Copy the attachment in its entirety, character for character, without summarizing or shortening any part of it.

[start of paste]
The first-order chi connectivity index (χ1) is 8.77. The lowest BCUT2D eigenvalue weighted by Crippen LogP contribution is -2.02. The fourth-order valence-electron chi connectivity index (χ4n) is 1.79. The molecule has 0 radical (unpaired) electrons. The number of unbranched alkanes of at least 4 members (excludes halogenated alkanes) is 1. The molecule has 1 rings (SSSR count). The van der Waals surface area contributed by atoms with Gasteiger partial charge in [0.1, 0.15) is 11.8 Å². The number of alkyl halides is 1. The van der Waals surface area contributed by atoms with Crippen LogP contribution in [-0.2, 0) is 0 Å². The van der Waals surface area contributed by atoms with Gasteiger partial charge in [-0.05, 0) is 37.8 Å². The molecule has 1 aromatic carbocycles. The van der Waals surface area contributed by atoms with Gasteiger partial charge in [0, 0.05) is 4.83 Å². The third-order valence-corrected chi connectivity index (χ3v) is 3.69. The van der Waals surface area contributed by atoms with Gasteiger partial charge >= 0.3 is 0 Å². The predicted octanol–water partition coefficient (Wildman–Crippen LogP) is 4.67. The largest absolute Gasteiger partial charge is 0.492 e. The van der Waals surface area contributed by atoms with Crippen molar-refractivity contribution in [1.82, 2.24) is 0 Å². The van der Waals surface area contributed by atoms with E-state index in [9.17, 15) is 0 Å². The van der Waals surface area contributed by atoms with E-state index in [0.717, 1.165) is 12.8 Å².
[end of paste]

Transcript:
The first-order chi connectivity index (χ1) is 8.77. The lowest BCUT2D eigenvalue weighted by Crippen LogP contribution is -2.02. The fourth-order valence-electron chi connectivity index (χ4n) is 1.79. The molecule has 0 radical (unpaired) electrons. The number of unbranched alkanes of at least 4 members (excludes halogenated alkanes) is 1. The molecule has 1 rings (SSSR count). The van der Waals surface area contributed by atoms with Gasteiger partial charge in [0.1, 0.15) is 11.8 Å². The number of alkyl halides is 1. The van der Waals surface area contributed by atoms with Crippen LogP contribution in [-0.2, 0) is 0 Å². The van der Waals surface area contributed by atoms with Gasteiger partial charge in [-0.05, 0) is 37.8 Å². The molecule has 1 aromatic carbocycles. The van der Waals surface area contributed by atoms with Gasteiger partial charge in [0, 0.05) is 4.83 Å². The third-order valence-corrected chi connectivity index (χ3v) is 3.69. The van der Waals surface area contributed by atoms with Gasteiger partial charge >= 0.3 is 0 Å². The predicted octanol–water partition coefficient (Wildman–Crippen LogP) is 4.67. The largest absolute Gasteiger partial charge is 0.492 e. The van der Waals surface area contributed by atoms with Crippen molar-refractivity contribution in [1.82, 2.24) is 0 Å². The van der Waals surface area contributed by atoms with E-state index in [9.17, 15) is 0 Å². The van der Waals surface area contributed by atoms with E-state index in [0.717, 1.165) is 12.8 Å².